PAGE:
Hukilau is a step up from L&L in atmosphere and price, with dinners running at about $15 per person. Tiki lamps surround the street corner location of the converted Irish bar. When you walk in, you're greeted with Hawaiian music blaring and "aloha" from the bartenders and wait staff. It's got a homey feel, with basic tables and chairs that you might find in anyone's kitchen. A wall-sized blackboard serves as the drink menu and offers such concoctions as the Wicked Wahini and the Pineapple Head. Weekends feature live Hawaiian music.

The food is plate lunch-inspired, and I went for the short ribs and got a mountain of meat and two scoops each of rice and mac salad. The grilled ribs had a slightly sweet glaze and just enough gristle. The portion was so big, I could only finish two of the four rib slabs on my plate and down a lychee martini (I'm a sucker for fruity frou-frou drinks when eating food from Hawaii). Ramie went healthier with the broiled mahi mahi plate, generously portioned with juicy, yet flaky filets.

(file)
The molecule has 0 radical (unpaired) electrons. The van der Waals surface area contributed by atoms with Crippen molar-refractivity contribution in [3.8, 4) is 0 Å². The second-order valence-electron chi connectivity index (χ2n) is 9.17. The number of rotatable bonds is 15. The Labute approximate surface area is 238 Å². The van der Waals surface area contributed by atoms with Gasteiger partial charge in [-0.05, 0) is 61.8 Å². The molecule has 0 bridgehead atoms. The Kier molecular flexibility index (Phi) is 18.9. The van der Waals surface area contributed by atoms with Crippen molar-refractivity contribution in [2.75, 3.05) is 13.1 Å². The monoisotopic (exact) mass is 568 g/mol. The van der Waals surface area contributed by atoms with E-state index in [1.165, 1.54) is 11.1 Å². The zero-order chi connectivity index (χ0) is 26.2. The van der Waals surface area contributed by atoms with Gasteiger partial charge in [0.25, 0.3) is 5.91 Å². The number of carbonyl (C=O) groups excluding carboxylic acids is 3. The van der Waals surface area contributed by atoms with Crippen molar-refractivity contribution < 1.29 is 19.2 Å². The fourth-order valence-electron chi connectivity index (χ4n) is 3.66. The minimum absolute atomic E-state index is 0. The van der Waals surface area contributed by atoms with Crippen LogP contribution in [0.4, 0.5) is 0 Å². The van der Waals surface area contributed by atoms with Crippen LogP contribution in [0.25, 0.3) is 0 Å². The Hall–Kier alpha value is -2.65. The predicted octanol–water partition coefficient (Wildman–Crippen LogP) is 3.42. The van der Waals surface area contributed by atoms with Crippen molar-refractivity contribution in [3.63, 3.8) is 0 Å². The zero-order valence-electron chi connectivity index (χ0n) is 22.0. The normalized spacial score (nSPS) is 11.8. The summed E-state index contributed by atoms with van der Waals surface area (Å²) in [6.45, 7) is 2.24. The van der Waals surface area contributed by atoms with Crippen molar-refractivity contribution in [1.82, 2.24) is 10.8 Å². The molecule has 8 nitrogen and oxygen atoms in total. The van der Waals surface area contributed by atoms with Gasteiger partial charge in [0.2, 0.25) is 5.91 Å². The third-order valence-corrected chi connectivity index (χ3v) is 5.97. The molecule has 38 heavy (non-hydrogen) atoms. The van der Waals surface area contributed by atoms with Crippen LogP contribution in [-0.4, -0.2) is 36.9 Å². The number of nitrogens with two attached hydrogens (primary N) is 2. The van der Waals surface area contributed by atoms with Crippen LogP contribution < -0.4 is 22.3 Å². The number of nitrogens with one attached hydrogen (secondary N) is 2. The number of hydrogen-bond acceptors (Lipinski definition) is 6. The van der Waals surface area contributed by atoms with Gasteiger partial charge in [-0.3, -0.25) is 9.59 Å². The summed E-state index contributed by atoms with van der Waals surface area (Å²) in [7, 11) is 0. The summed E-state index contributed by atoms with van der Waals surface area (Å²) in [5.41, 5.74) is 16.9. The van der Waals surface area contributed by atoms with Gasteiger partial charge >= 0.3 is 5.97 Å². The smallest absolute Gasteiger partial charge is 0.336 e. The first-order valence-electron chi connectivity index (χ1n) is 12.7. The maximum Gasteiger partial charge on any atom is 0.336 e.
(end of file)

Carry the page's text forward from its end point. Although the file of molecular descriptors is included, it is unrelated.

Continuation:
Roy's rates among San Francisco's top restaurants reservations can be tough to get on the weekends. No plate lunches here, but Roy's serves some of the best seafood I've ever had. Expect a dinner with drinks and dessert to run about $60 per person.

Cantaloupe martinis and a fried ahi roll started us off. The light mustard and hoisin sauces gave the ahi a nice spicy-sweet mix.

Ramie had the barramundi, a broiled white fish, topped with a Thai red curry sauce and served with crab croquettes and Shanghai bok choy. She says the spicy sauce complemented the fish and was delighted with the meal.

I had the Roy's Trio, a sampler of grilled salmon with Japanese vegetables and citrus ponzu sauce, misoyaki butterfish with sizzling soy vinaigrette and blackened ahi with spicy soy mustard butter. Each had a different style and flavor, but the ahi was my favorite. The tenderness of the tuna and the sauce just melted in my mouth.

With another cantaloupe martini and pineapple upside-down cake for dessert, I was feeling the aloha.


Harry Mok is a Hyphen editor.



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Harry Mok

Editor in chief

Editor in Chief Harry Mok wrote about growing up on a Chinese vegetable farm for the second issue of Hyphen and has been a volunteer editor since 2004. As a board member of the San Francisco and New York chapters of the Asian American Journalists Association, Harry has recruited and organized events for student members. He holds a master’s degree in journalism from the University of California, Berkeley, where he was also a graduate student instructor in the Asian American Studies Department.